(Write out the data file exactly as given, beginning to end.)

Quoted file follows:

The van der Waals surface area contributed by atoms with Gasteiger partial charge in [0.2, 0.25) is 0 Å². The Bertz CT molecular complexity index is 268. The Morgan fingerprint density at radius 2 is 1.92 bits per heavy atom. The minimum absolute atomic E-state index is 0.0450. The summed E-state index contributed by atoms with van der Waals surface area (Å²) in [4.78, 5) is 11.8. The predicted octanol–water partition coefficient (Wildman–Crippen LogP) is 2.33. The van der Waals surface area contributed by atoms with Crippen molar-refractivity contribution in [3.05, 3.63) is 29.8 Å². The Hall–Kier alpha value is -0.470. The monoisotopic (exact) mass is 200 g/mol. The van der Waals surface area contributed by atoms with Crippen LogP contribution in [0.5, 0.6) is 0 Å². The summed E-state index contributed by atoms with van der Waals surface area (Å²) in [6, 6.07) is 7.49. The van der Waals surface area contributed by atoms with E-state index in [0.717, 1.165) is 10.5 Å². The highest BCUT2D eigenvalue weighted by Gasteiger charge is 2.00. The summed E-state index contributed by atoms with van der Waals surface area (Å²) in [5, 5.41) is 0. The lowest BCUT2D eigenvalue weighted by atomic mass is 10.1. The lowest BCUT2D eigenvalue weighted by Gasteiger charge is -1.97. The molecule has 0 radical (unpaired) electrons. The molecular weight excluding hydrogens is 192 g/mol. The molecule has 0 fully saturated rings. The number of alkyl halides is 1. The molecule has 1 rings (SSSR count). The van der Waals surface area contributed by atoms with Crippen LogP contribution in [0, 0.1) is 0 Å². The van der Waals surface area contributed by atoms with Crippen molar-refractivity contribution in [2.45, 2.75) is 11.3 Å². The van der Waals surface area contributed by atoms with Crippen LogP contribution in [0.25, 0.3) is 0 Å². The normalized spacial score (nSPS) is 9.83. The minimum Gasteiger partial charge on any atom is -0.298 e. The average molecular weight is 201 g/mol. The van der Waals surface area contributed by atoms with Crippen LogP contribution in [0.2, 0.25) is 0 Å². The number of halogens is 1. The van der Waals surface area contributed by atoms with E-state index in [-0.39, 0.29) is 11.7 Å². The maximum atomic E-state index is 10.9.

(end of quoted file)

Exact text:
The van der Waals surface area contributed by atoms with Gasteiger partial charge in [0.2, 0.25) is 0 Å². The Bertz CT molecular complexity index is 268. The Morgan fingerprint density at radius 2 is 1.92 bits per heavy atom. The minimum absolute atomic E-state index is 0.0450. The summed E-state index contributed by atoms with van der Waals surface area (Å²) in [4.78, 5) is 11.8. The predicted octanol–water partition coefficient (Wildman–Crippen LogP) is 2.33. The van der Waals surface area contributed by atoms with Crippen molar-refractivity contribution in [3.05, 3.63) is 29.8 Å². The Hall–Kier alpha value is -0.470. The monoisotopic (exact) mass is 200 g/mol. The van der Waals surface area contributed by atoms with Crippen LogP contribution in [0.5, 0.6) is 0 Å². The summed E-state index contributed by atoms with van der Waals surface area (Å²) in [6, 6.07) is 7.49. The van der Waals surface area contributed by atoms with E-state index in [0.717, 1.165) is 10.5 Å². The highest BCUT2D eigenvalue weighted by Gasteiger charge is 2.00. The summed E-state index contributed by atoms with van der Waals surface area (Å²) in [5, 5.41) is 0. The lowest BCUT2D eigenvalue weighted by atomic mass is 10.1. The lowest BCUT2D eigenvalue weighted by Gasteiger charge is -1.97. The molecule has 0 radical (unpaired) electrons. The molecular weight excluding hydrogens is 192 g/mol. The molecule has 0 fully saturated rings. The number of alkyl halides is 1. The molecule has 1 rings (SSSR count). The van der Waals surface area contributed by atoms with Crippen LogP contribution in [0, 0.1) is 0 Å². The van der Waals surface area contributed by atoms with Crippen molar-refractivity contribution in [2.45, 2.75) is 11.3 Å². The van der Waals surface area contributed by atoms with Crippen LogP contribution in [0.25, 0.3) is 0 Å². The normalized spacial score (nSPS) is 9.83. The minimum Gasteiger partial charge on any atom is -0.298 e. The average molecular weight is 201 g/mol. The van der Waals surface area contributed by atoms with Crippen LogP contribution in [0.2, 0.25) is 0 Å². The number of halogens is 1. The van der Waals surface area contributed by atoms with E-state index in [-0.39, 0.29) is 11.7 Å². The maximum atomic E-state index is 10.9.